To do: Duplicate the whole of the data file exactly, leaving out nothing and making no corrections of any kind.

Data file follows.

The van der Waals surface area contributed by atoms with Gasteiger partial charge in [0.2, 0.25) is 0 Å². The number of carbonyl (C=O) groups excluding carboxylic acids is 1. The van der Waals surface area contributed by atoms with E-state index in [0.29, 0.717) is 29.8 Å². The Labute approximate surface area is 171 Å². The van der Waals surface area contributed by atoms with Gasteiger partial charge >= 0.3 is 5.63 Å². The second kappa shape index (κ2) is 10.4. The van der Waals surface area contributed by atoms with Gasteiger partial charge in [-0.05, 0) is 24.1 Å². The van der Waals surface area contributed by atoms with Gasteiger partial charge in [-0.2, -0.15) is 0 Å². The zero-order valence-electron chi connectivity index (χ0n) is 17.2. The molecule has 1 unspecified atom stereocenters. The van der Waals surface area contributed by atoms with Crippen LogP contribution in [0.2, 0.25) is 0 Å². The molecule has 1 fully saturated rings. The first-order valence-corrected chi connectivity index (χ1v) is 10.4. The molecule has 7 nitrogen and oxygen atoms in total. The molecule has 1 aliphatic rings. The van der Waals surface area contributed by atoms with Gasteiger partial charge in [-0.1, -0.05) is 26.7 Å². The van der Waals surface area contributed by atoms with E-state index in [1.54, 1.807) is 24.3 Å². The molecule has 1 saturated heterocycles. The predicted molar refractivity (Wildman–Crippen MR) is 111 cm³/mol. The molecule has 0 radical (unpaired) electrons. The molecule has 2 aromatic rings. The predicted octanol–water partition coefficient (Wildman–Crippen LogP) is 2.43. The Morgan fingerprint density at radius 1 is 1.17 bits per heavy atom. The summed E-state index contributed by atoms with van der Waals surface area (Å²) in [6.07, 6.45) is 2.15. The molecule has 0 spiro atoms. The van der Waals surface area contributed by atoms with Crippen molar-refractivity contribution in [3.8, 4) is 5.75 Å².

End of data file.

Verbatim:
The van der Waals surface area contributed by atoms with Gasteiger partial charge in [0.2, 0.25) is 0 Å². The number of carbonyl (C=O) groups excluding carboxylic acids is 1. The van der Waals surface area contributed by atoms with E-state index in [0.29, 0.717) is 29.8 Å². The Labute approximate surface area is 171 Å². The van der Waals surface area contributed by atoms with Gasteiger partial charge >= 0.3 is 5.63 Å². The second kappa shape index (κ2) is 10.4. The van der Waals surface area contributed by atoms with Gasteiger partial charge in [-0.05, 0) is 24.1 Å². The van der Waals surface area contributed by atoms with Gasteiger partial charge in [-0.2, -0.15) is 0 Å². The zero-order valence-electron chi connectivity index (χ0n) is 17.2. The molecule has 1 unspecified atom stereocenters. The van der Waals surface area contributed by atoms with Crippen LogP contribution in [0.2, 0.25) is 0 Å². The molecule has 1 fully saturated rings. The first-order valence-corrected chi connectivity index (χ1v) is 10.4. The molecule has 7 nitrogen and oxygen atoms in total. The molecule has 1 aliphatic rings. The van der Waals surface area contributed by atoms with Gasteiger partial charge in [-0.1, -0.05) is 26.7 Å². The van der Waals surface area contributed by atoms with E-state index in [1.54, 1.807) is 24.3 Å². The molecule has 1 saturated heterocycles. The predicted molar refractivity (Wildman–Crippen MR) is 111 cm³/mol. The molecule has 0 radical (unpaired) electrons. The molecule has 2 aromatic rings. The predicted octanol–water partition coefficient (Wildman–Crippen LogP) is 2.43. The Morgan fingerprint density at radius 1 is 1.17 bits per heavy atom. The summed E-state index contributed by atoms with van der Waals surface area (Å²) in [6.07, 6.45) is 2.15. The molecule has 0 spiro atoms. The van der Waals surface area contributed by atoms with Crippen molar-refractivity contribution in [3.8, 4) is 5.75 Å².